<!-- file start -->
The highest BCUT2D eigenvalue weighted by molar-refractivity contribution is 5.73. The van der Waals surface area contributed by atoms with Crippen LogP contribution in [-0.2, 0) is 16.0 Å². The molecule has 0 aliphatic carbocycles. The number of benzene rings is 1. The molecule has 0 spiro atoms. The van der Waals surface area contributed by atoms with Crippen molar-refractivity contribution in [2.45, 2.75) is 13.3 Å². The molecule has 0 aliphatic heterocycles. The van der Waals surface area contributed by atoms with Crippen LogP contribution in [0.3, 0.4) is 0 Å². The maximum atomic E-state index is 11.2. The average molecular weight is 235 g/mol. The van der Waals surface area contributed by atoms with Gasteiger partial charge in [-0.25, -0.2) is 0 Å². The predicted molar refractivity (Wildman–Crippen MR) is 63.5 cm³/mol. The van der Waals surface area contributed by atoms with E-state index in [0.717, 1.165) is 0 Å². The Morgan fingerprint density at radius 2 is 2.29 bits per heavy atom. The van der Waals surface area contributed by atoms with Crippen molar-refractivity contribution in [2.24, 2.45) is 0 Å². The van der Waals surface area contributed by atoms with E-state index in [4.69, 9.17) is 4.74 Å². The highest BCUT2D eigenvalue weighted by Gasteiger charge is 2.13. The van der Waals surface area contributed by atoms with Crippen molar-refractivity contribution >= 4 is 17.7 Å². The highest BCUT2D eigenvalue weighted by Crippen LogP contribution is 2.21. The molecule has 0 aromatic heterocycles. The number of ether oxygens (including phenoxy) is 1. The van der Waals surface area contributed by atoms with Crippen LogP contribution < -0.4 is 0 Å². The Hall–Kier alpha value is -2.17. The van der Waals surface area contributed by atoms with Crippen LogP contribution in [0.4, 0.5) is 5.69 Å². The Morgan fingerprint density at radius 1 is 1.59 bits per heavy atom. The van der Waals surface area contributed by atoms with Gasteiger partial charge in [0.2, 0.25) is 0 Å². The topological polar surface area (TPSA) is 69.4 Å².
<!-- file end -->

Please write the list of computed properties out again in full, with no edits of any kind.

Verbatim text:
The highest BCUT2D eigenvalue weighted by molar-refractivity contribution is 5.73. The van der Waals surface area contributed by atoms with Crippen LogP contribution in [-0.2, 0) is 16.0 Å². The molecule has 0 aliphatic carbocycles. The number of benzene rings is 1. The molecule has 0 spiro atoms. The van der Waals surface area contributed by atoms with Crippen molar-refractivity contribution in [2.45, 2.75) is 13.3 Å². The molecule has 0 aliphatic heterocycles. The van der Waals surface area contributed by atoms with Crippen LogP contribution in [0.3, 0.4) is 0 Å². The maximum atomic E-state index is 11.2. The average molecular weight is 235 g/mol. The van der Waals surface area contributed by atoms with Gasteiger partial charge in [-0.25, -0.2) is 0 Å². The predicted molar refractivity (Wildman–Crippen MR) is 63.5 cm³/mol. The van der Waals surface area contributed by atoms with E-state index in [0.717, 1.165) is 0 Å². The Morgan fingerprint density at radius 2 is 2.29 bits per heavy atom. The van der Waals surface area contributed by atoms with Crippen molar-refractivity contribution in [2.24, 2.45) is 0 Å². The van der Waals surface area contributed by atoms with E-state index in [4.69, 9.17) is 4.74 Å². The highest BCUT2D eigenvalue weighted by Gasteiger charge is 2.13. The van der Waals surface area contributed by atoms with Crippen molar-refractivity contribution >= 4 is 17.7 Å². The highest BCUT2D eigenvalue weighted by Crippen LogP contribution is 2.21. The molecule has 0 aromatic heterocycles. The number of ether oxygens (including phenoxy) is 1. The van der Waals surface area contributed by atoms with Crippen LogP contribution < -0.4 is 0 Å². The Hall–Kier alpha value is -2.17. The van der Waals surface area contributed by atoms with Crippen LogP contribution in [0.4, 0.5) is 5.69 Å². The Morgan fingerprint density at radius 1 is 1.59 bits per heavy atom. The van der Waals surface area contributed by atoms with Gasteiger partial charge in [0.2, 0.25) is 0 Å². The topological polar surface area (TPSA) is 69.4 Å².